Margaret Hilda Roberts Thatcher is not royalty, but you would never guess it from her American reception. Her demeanor did not make the distinction any easier. In Los Angeles, she wore purple.

“Long live the queen!” one admirer was moved to announce (referring to another British notable) as her book was being signed.

“She’ll be delighted,” Thatcher declared.

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Attendants scurried around her like Cinderella’s mice-turned-coachmen. Elizabeth Buchanan, personal assistant and pseudo-lady-in-waiting, saw to every detail. “Watch the lining on the skirt, ma’am,” she said when a sliver of the underside of Thatcher’s purple suit revealed itself. A Scotland Yard guard respectfully plucked a minuscule piece of lint from her lapel.

Painfully precise, Thatcher’s tour was scheduled to the second. “We are 15 minutes, flat,” she informed a television news interviewer. Remarks Friday at the Downtown Central Library would begin precisely at 5:10 p.m.; anyone not seated by 5 would be excluded.

Authors plugging their works on book tours generally beg for media attention, but this time around, the mountain came to Mohammed. “At 10 she is going to Fox TV,” said a reporter struggling to decipher her top-secret schedule. “No, wait. Fox TV is coming to her.” The Times editorial board caravaned to the Bel-Air Hotel to share scrambled eggs and one hour of questions, no more. (Brioche was also served but Thatcher, never a big fan of things French, asked for toast.)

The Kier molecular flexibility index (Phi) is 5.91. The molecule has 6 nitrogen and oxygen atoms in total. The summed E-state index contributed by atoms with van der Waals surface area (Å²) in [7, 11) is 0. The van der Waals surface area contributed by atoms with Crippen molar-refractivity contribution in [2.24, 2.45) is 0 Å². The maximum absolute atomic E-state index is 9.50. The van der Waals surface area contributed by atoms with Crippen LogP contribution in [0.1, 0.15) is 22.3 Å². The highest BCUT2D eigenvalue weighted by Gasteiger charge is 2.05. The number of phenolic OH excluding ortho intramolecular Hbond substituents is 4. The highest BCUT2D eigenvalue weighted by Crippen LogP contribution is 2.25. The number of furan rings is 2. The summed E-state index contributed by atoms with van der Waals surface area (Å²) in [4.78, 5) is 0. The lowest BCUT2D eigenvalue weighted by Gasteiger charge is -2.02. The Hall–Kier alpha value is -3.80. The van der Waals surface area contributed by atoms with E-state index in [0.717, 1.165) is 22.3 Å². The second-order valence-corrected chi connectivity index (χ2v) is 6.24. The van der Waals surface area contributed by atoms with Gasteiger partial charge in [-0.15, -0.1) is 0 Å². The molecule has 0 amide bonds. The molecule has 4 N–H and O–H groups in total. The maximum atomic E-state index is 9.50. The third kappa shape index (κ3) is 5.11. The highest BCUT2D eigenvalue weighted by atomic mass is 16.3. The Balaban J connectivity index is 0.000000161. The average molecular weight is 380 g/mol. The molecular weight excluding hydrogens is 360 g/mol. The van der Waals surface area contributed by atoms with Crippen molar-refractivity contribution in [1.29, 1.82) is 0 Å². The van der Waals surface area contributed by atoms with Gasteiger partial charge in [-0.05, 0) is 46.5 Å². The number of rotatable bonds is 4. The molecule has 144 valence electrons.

It must have been a nice change for Thatcher, who was rudely ousted in 1990 after 11 years as prime minister. In Britain, her book has been regarded as “a bit of a joke,” Mark Lawson, a reporter for the Independent of London, confided.

Here, though, fans pressed against Brentano’s glass just to get a glimpse of her. Many still addressed her as prime minister, a courtesy afforded former American leaders but not British ones.

She was asked if she might consider returning to power again, as though everyone here had nicely forgotten the day she left 10 Downing Street in tears and defeat.

“She can’t, she just can’t,” reporter Lawson said of her political chances. “In Britain, she would not even be asked that question.”

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Even her beloved book, a work she herself has anointed a piece of history, seemed dwarfed by her towering presence. A few who had read it found it impersonal and distant, revealing little of what makes Maggie tick. (This, apparently, is reserved for Volume 2.)

But never mind. She was back in the limelight again, back in Reagan Country, where plenty of people still admire her conservative, anti-union, anti-Communist brand of politics.

“This is exactly like an election tour for her,” assistant Buchanan noted. “But she doesn’t have to worry about the polls.”